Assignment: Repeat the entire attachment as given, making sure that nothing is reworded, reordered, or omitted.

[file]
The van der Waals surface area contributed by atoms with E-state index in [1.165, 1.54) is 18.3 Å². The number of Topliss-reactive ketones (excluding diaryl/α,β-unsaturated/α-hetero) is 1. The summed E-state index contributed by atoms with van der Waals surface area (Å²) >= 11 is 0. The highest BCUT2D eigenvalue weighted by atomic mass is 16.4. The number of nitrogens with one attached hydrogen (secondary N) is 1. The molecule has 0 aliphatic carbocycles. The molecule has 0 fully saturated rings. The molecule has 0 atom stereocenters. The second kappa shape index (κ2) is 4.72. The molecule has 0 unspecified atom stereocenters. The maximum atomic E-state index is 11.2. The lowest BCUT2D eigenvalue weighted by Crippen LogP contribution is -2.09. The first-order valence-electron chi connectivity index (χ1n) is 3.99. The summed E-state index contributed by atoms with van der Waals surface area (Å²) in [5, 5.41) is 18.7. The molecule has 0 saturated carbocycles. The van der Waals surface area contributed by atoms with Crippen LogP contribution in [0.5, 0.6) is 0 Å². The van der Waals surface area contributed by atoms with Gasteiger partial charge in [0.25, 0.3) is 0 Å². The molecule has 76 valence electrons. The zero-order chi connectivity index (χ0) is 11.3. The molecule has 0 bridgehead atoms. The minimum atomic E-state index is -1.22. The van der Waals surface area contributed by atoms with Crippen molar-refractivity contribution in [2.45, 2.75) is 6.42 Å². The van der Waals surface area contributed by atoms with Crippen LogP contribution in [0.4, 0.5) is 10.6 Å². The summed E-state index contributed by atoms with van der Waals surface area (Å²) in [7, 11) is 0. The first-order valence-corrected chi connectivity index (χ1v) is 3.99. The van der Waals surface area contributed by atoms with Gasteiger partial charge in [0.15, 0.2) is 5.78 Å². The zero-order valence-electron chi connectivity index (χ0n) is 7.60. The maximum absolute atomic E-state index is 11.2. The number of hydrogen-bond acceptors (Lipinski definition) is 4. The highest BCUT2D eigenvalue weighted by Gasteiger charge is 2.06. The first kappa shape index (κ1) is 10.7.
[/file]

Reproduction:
The van der Waals surface area contributed by atoms with E-state index in [1.165, 1.54) is 18.3 Å². The number of Topliss-reactive ketones (excluding diaryl/α,β-unsaturated/α-hetero) is 1. The summed E-state index contributed by atoms with van der Waals surface area (Å²) >= 11 is 0. The highest BCUT2D eigenvalue weighted by atomic mass is 16.4. The number of nitrogens with one attached hydrogen (secondary N) is 1. The molecule has 0 aliphatic carbocycles. The molecule has 0 fully saturated rings. The molecule has 0 atom stereocenters. The second kappa shape index (κ2) is 4.72. The molecule has 0 unspecified atom stereocenters. The maximum atomic E-state index is 11.2. The lowest BCUT2D eigenvalue weighted by Crippen LogP contribution is -2.09. The first-order valence-electron chi connectivity index (χ1n) is 3.99. The summed E-state index contributed by atoms with van der Waals surface area (Å²) in [5, 5.41) is 18.7. The molecule has 0 saturated carbocycles. The van der Waals surface area contributed by atoms with Crippen LogP contribution in [0.5, 0.6) is 0 Å². The van der Waals surface area contributed by atoms with Gasteiger partial charge in [0.25, 0.3) is 0 Å². The molecule has 76 valence electrons. The zero-order chi connectivity index (χ0) is 11.3. The molecule has 0 bridgehead atoms. The minimum atomic E-state index is -1.22. The van der Waals surface area contributed by atoms with Crippen molar-refractivity contribution in [2.45, 2.75) is 6.42 Å². The van der Waals surface area contributed by atoms with Crippen LogP contribution in [0.4, 0.5) is 10.6 Å². The summed E-state index contributed by atoms with van der Waals surface area (Å²) in [7, 11) is 0. The first-order valence-corrected chi connectivity index (χ1v) is 3.99. The van der Waals surface area contributed by atoms with Gasteiger partial charge in [0.15, 0.2) is 5.78 Å². The zero-order valence-electron chi connectivity index (χ0n) is 7.60. The maximum absolute atomic E-state index is 11.2. The number of hydrogen-bond acceptors (Lipinski definition) is 4. The highest BCUT2D eigenvalue weighted by Gasteiger charge is 2.06. The first kappa shape index (κ1) is 10.7.